The Descent of the Lyre – Free Kindle Edition

I’m very pleased to announce that—to celebrate the recent launch of the paperback edition—the ebook of my novel The Descent of the Lyre is available between Monday and Friday this week as an entirely free download from Amazon. The Descent of the Lyre is a story of music and myth, violence and religion, set between Bulgaria and Paris in the 19th century. The novel was selected as a Bookseller Recommended read when it appeared in hardback. Click the button below to order a copy:

[amazon template=add to cart&asin=B00BXIJIMY]

And here are a few reviews:

“Gripping and highly original” — Louis de Bernières
“Masterful storytelling” — Historical Novel Review
“Unique, timeless and enjoyable” — Left Lion Magazine
“A highly memorable tale, told simply” — Vulpes Libris
“Really thrilling” — Radio Bulgaria
“Lyrical and well-written” — The Bookseller

Creative Writing in Sofia

A very quick post this, from Sofia University. It’s my first time back in Bulgaria since the launch of the Bulgarian edition of The Descent of the Lyre in 2014 (incidentally, the original language version is now available in very handsome [amazon text=paperback&asin=9380905858] — and if you haven’t bought the book yet, then get yourself a copy!). It is also my first time at the university since a philosophy conference I attended way back in 2006. It’s good to be here again.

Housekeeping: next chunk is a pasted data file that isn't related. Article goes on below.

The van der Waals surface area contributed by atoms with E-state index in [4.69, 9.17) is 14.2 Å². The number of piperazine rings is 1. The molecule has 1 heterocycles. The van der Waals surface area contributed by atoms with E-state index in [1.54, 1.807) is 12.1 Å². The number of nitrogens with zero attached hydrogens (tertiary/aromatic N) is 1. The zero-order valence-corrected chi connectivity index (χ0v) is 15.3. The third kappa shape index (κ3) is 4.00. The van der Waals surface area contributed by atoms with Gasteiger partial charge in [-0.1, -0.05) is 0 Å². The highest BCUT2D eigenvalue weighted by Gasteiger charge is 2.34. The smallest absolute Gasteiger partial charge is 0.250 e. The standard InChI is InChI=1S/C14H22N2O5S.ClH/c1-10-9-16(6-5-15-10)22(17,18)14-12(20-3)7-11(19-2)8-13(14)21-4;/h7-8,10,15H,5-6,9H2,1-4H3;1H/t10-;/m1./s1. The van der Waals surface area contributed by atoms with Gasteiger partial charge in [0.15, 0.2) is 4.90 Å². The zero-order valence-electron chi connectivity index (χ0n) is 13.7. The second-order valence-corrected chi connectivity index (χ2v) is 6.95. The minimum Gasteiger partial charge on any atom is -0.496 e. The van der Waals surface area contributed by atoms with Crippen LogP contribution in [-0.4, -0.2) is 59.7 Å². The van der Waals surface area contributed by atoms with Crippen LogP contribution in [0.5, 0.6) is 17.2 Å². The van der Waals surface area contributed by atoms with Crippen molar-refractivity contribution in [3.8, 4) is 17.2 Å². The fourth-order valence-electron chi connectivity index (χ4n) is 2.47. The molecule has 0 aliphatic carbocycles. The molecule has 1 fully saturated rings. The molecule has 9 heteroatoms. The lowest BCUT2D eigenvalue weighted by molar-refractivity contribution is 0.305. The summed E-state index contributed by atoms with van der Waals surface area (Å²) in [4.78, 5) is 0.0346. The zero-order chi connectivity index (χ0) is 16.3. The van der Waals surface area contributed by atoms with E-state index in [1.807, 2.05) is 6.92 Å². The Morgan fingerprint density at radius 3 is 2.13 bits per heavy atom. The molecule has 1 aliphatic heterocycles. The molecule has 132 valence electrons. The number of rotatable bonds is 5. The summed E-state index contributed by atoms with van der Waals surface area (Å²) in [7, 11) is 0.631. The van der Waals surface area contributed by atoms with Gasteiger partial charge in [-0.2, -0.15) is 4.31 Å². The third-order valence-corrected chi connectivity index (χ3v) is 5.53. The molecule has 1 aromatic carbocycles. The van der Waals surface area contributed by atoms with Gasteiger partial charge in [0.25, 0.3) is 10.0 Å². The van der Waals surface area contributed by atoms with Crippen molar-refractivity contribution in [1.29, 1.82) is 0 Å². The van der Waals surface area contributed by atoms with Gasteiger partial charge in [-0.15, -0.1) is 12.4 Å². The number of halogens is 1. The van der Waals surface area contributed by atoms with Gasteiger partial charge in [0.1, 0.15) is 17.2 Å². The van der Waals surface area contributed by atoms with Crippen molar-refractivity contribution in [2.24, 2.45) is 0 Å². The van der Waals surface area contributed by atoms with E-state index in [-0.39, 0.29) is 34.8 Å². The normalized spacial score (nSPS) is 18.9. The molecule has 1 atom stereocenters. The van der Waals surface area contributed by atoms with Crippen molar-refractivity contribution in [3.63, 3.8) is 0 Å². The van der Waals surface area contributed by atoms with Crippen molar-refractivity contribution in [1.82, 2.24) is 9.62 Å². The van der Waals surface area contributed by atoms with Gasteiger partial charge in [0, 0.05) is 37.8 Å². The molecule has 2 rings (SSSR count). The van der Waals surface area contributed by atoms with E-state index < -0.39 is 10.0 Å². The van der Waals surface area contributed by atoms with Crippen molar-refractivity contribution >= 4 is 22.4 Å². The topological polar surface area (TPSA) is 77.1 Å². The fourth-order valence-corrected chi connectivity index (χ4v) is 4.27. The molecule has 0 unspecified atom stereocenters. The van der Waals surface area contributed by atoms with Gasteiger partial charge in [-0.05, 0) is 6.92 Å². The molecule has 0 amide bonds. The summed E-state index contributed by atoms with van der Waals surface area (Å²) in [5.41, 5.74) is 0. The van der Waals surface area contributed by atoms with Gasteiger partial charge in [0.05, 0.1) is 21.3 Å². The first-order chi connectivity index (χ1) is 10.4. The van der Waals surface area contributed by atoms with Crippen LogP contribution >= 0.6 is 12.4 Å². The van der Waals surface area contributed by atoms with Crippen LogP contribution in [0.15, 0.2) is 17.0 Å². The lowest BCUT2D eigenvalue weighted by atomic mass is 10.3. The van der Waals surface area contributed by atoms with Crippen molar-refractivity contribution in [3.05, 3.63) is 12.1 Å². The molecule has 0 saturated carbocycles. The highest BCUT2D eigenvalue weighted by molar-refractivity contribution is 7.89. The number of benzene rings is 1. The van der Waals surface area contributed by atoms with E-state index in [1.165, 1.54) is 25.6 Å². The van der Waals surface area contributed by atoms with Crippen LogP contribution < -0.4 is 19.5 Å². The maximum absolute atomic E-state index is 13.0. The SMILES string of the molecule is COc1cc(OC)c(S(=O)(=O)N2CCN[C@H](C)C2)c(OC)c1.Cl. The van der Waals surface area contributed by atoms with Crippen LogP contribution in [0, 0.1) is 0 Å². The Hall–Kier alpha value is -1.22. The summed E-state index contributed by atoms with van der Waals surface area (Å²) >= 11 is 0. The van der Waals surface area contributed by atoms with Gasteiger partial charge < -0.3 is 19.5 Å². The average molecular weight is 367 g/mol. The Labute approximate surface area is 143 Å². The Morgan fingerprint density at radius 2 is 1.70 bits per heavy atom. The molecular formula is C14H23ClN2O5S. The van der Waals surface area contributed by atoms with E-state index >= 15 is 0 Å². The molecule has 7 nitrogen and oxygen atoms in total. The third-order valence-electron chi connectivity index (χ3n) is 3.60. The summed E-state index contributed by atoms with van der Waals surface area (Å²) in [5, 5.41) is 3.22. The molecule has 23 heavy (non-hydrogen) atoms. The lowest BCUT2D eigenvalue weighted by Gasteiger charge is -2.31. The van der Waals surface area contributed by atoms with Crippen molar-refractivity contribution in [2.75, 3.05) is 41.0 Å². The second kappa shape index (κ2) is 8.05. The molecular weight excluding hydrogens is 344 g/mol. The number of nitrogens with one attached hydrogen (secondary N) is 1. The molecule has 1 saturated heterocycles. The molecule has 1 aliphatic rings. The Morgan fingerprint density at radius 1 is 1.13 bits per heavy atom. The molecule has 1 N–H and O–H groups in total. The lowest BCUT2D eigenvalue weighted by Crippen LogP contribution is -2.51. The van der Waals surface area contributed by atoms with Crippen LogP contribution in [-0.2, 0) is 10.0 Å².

I’m here thanks to the Erasmus programme, making connections with colleagues in the English and American Studies department, talking about possibilities for working together, and teaching a few classes. As a part of all this, I’ll be giving a public lecture tomorrow evening on the subject of creative writing (see the link here). I’m particularly pleased to be doing this lecture, as for I long time I’ve wanted the opportunity to step back and think about creative writing as an academic discipline. Being under pressure to say something relatively coherent in public about this has given me the excuse to put some thoughts into order. After all, despite seven or so years teaching creative writing in universities (and many more years elsewhere), I still find it a strange and puzzling business.

What I’m hoping to do in my lecture is to indulge in a bit of utopian thinking, imagining what the discipline could be, why it might be something worth doing, and generally rethinking things a bit. One of my main contentions is going to be that the hitching of creative writing to the discipline of English literature—which is common to must universities in the English speaking world—limits the subject’s scope both in terms of how we think about the pedagogy of creative writing, and how we think about the intellectual content of the discipline. Another of my contentions is going to be that fine artists have more fun.

Anyway, I’ll see how it goes. It’s going to be a fairly substantial talk, as the Bulgarians have much more stamina than my fellow countrymen (most public lectures are ninety minutes, I have been told, but as a foreigner-of-little-stamina I can get away with sixty). And I’m looking forward to seeing what discussions the lecture prompts.

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